We bustle onto the dock, along with four friends and their three kids. Together we’re 15 in all, counting two younger couples—one of which, a pair from Alaska, are taking their honeymoon five years late. At peak occupancy, Slickrock can sleep 30, but during the week before Christmas, when we arrive, it’s conspicuously quiet.

Wi-Fi hadn’t been invented yet. Glamping wasn’t a word; it was a typo. The place was simple—a handful of cabanas with shutters that opened to the windward breeze.

“Hold on!” Phil cries, dashing away, returning moments later holding a laminated cover of Outside, faded and curling at the edges. A photo of Slickrock was used to illustrate a cover package on bucket-list goals—including one called “Get Marooned”—and the cover models were slim and young, posing with surfboards in front of a bungalow. After the issue came out—in December 1998—Cully wrote to tell me that it had helped put Slickrock on the adventure map. I was mostly glad, a little bit conflicted. It would be a decade before social media radically transformed the landscape of travel, but even back then Slickrock was too good a secret to keep.

Now, looking into the expectant eyes of my family and friends, I can’t help but wonder: What if I’ve dragged us here based on faulty memories, a broken promise of an off-the-grid idyll? How can Slickrock have survived the age of the internet, digital tourism, over-tourism, Instagram? What if it’s a derelict relic from another era?

Somehow, all the possibilities turn out to be true.

The author’s daughter Pippa in 2022, paddling on Long Caye (Courtesy Katie Arnold)

When Slickrock Belize opened on Long Caye in 1996, Cully envisioned a tropical multisport paradise with surf kayaking, sea kayaking, windsurfing, and snorkeling, plus Belizean guides who taught you the skills you needed for a week of playing hard in the water. It was like a river trip on an island: Meals were served family-style in a sandy-floored dining room, and the emphasis was on group instruction. If you didn’t know the other guests when you arrived, you were friends by the time you left. Slickrock wasn’t a resort in the fruity-rum-drinks sense—it didn’t have a bar then and still doesn’t—nor in the shoddy-gear-that-few-people-use sense. It was a base camp that took adventure seriously.

After 27 years, it still does. Our days fall into a pleasing rhythm. I wake at first light to watch the sun from the porch of our private palapa. Breakfast is at 7:30; the two guided activities of the day, listed on a whiteboard, follow at nine and two. Lunch is at noon, and in between snorkeling or kayak sessions there’s time for hammock lounging, reading, or napping. Sunset drinks and snacks are at 5:30 on the beach—or after paddleboarding to the south end of the island. Dinner is served promptly at seven, followed by a guide talk on marine life, the history of Belize, or Slickrock itself. Afterward, if we can muster the energy, we play a few rounds of beach Frisbee before bed, beneath a moonless sky, the stars a billionfold and gleaming.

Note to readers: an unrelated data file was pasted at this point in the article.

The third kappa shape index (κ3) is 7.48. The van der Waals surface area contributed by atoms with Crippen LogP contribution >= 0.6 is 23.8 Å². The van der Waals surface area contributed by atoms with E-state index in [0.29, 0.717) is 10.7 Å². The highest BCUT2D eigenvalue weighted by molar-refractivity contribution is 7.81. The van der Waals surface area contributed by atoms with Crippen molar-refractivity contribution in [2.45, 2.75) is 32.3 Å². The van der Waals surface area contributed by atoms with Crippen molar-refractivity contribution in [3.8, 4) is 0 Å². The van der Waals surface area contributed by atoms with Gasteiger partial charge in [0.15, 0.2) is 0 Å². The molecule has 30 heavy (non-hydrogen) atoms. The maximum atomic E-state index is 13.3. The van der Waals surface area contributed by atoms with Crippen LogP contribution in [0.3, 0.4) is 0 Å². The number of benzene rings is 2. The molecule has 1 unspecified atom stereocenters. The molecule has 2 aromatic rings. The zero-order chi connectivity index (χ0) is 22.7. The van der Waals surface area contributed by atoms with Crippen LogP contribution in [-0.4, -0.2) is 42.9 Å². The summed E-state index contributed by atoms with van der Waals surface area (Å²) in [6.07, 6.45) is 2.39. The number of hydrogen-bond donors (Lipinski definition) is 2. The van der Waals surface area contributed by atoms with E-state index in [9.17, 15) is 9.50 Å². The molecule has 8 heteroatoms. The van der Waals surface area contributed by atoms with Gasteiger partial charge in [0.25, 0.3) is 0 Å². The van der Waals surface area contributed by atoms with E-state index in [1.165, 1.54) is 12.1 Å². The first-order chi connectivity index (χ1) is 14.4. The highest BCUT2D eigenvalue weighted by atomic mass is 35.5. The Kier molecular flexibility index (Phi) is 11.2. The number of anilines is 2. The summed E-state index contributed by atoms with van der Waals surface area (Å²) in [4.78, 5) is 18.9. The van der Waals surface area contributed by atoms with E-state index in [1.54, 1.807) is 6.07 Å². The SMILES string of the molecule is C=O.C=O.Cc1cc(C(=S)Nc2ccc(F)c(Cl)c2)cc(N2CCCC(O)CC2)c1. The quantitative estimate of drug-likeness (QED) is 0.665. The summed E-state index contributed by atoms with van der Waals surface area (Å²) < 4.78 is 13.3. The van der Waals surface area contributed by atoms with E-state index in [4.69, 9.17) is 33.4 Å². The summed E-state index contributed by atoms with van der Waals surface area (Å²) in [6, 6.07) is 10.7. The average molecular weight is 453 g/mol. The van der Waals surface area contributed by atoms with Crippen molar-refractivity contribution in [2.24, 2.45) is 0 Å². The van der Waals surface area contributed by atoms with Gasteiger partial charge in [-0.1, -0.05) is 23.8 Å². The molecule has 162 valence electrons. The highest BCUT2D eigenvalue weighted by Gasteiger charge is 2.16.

At 25, I was vaguely irked by the group activities: I didn’t want to hang around with a bunch of strangers and their kids. Now, though, I find it relaxing, even liberating. I don’t need to make or execute any plans for myself, my husband, or the children. Simplicity is the ultimate luxury at Slickrock, and the only decision of consequence each day is whether we want to snorkel in the morning and paddle in the afternoon or vice versa.

The kids make their own rules, choosing from a seemingly secret array of activities that don’t appear on the whiteboard. They swim with nurse sharks in the bay, learn to scuba dive, and construct elaborate obstacle courses for resident crabs. At four each afternoon, they husk coconuts with our three guides and drink the water straight from the shell. For hours, they kayak-surf the reef break on the north end, small bodies in bright boats and helmets, bobbing amid the breaking waves, dropping over the lip and riding the curl all the way in.

Island palms (Courtesy @JamesTyePhotography/Slickrock Adventures)